How many people use heavy duty plastic bags over and over again without washing them after each use?
One week the bag holds raw hamburger, the next week fresh produce...



posted on May, 24 2009 @ 09:44 AM
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The plastic bagging industry has been crying foul ever since they started to catch on. They're obviously losing a lot of money, and son they're paying for studies against this cloth bag trend.

Obviously a porous material such as cloth will absorb bacteria and such, but I guess it depends on what you're carrying in it. Every single food product I've ever purchased from the super market has been wrapped, and had no direct exposure to the bag.

You can expect this sort of fight from nearly EVERY industry who feels threatened... oil, auto, airlines, etc.
The problem I see, is that some of them have their talons in a politician's back. So conducting this 'study' could lead that politician to proposing a ban on the item threatening the company.

What a bunch of cry babies. Can't hey adapt? That whole "if you can't beat 'em, join 'em" philosophy carries some great meaning for these companies. Why fight, when you can just make the item better!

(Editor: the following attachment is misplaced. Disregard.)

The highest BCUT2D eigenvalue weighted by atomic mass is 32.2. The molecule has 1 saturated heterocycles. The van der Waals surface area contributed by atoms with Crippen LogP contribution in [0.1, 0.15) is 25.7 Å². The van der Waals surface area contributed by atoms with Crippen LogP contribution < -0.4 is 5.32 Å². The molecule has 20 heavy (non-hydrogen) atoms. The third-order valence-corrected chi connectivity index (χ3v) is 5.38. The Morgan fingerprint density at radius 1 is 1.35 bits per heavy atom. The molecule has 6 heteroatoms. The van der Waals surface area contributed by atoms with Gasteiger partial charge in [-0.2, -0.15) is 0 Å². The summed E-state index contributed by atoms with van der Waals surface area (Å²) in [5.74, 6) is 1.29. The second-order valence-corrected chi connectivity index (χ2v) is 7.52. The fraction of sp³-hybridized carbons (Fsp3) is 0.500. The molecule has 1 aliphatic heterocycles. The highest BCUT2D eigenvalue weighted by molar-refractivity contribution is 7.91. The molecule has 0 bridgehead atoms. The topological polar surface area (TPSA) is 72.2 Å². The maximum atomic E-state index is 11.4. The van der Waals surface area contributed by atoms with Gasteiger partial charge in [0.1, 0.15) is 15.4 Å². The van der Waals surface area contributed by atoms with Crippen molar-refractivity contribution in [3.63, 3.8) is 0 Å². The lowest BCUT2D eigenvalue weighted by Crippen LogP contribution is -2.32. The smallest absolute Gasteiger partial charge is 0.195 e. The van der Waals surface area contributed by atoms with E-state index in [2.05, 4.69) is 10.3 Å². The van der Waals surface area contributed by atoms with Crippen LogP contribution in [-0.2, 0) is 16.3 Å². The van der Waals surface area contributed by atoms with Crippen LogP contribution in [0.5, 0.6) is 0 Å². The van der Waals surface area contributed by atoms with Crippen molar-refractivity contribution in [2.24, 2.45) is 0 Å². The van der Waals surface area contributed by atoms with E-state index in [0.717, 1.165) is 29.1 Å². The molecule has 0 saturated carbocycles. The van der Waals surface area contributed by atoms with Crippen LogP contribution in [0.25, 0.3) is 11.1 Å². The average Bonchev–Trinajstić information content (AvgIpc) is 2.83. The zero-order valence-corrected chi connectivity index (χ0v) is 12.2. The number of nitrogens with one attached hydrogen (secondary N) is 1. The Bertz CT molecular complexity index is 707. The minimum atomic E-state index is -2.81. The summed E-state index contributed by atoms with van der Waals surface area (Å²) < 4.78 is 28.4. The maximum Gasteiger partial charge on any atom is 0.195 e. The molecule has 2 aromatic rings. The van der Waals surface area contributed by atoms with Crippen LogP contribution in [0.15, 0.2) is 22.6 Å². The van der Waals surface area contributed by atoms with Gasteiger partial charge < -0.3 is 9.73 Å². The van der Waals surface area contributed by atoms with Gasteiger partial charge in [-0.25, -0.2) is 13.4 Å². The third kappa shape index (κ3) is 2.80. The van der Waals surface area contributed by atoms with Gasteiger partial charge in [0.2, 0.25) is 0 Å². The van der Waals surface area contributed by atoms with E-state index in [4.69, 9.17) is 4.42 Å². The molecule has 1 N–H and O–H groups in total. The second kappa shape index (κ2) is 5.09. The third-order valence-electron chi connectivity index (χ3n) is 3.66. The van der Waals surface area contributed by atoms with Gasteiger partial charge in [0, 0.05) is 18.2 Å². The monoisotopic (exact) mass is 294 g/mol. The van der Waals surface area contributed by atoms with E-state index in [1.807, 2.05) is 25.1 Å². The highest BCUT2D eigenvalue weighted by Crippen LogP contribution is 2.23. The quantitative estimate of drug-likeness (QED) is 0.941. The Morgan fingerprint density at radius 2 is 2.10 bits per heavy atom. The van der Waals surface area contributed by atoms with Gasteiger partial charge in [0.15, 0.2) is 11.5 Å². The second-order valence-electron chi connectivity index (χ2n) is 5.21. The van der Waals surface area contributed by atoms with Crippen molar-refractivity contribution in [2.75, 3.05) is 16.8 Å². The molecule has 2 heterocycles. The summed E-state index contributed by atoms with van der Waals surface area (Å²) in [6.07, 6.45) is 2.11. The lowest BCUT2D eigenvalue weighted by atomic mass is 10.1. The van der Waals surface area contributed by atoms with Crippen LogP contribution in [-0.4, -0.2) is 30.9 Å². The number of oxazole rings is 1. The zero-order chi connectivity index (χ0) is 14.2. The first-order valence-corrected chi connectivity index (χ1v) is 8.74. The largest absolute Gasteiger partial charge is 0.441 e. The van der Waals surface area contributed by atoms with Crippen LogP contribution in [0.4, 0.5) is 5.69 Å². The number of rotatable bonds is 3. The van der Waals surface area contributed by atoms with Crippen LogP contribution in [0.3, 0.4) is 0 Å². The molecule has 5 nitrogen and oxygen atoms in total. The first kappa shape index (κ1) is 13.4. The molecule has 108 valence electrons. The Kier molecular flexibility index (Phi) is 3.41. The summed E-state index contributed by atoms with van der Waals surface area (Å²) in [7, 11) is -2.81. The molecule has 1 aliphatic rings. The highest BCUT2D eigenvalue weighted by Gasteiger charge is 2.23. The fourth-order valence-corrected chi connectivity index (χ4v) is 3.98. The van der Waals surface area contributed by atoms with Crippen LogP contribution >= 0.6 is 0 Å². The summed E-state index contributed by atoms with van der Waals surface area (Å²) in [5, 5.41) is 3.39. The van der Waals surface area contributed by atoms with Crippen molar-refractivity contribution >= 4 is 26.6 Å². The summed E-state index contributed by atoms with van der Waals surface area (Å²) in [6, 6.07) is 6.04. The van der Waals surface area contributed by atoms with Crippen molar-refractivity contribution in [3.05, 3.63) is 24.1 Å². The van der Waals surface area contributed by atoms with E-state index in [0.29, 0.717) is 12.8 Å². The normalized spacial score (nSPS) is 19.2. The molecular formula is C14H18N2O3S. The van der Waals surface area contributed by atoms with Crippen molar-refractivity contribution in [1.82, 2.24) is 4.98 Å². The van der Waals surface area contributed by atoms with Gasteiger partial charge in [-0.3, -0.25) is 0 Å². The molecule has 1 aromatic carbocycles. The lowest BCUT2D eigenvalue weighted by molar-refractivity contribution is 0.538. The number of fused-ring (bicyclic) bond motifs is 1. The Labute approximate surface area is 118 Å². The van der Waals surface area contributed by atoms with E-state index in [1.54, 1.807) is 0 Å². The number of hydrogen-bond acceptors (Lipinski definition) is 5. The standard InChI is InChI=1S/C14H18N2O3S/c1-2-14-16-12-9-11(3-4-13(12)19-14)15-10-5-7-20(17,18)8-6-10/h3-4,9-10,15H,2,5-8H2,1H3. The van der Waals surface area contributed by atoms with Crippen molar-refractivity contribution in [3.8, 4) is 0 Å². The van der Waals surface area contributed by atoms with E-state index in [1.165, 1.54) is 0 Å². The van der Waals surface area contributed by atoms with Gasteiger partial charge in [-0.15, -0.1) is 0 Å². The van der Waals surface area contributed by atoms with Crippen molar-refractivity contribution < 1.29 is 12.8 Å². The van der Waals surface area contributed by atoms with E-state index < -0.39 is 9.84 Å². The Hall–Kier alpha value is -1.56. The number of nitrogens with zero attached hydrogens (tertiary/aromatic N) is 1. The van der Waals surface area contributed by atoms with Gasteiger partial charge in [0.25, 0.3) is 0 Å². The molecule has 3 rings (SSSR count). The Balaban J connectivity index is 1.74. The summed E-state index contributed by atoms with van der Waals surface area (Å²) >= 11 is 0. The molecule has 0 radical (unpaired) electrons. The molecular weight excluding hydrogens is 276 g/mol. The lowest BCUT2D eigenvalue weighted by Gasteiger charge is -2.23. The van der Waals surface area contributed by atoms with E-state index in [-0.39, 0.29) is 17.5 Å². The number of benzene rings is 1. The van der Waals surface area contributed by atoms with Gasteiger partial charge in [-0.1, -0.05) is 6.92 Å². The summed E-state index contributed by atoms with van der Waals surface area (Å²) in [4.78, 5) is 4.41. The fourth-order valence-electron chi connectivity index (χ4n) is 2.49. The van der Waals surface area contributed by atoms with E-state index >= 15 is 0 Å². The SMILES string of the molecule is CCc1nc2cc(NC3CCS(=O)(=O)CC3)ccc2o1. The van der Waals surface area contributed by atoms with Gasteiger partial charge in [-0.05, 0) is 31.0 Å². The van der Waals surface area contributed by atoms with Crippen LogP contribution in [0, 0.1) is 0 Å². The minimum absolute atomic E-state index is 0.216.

posted on May, 24 2009 @ 10:16 AM
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Actually, the stuff you carry in reusable bags is usually wrapped up tight, right? Before that, it's been sitting on grocery shelves, handled by people, and so on and so forth. I'm about as worried over this issue as I am over my backpack being toxic or my purse being toxic (and both probably are, according to those standards.)



posted on May, 24 2009 @ 11:01 AM
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When I read the study I see it as don't reuse the plastic bags. I admit I've tossed them if a package of meat leeks rather than risk the problems of trying to clean them.



posted on May, 24 2009 @ 11:10 AM
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Here we go again. This reminds me of the "Eat Butter!" No, wait, "Eat margarine!" Wait, "Butter!"....

This is going the way of light bulbs. We were all told to switch to the fluorescent bulbs to save the Earth, but now they say that they are worse than regular bulbs because they take decades longer (centuries longer?) to breakdown in landfills.

I swear they just try to make you go broke keeping up with all of the latest "green living" stuff. Only to tell you later on that they were wrong,



posted on May, 24 2009 @ 11:14 AM
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Bleach is your best friend. Just like I bleach a cutting board after I use it, common sense says bleach your bags when you are done.

My guess is people do not even think to do it.

Fecal matter in the living room? Ewww, never saw that story.



posted on May, 24 2009 @ 02:01 PM
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reply to post by lpowell0627
 


I agree, but just imagine if these companies spent their energy, effort, and money to researching improvements to the design and production of these alternative products instead of finding ways to fight it.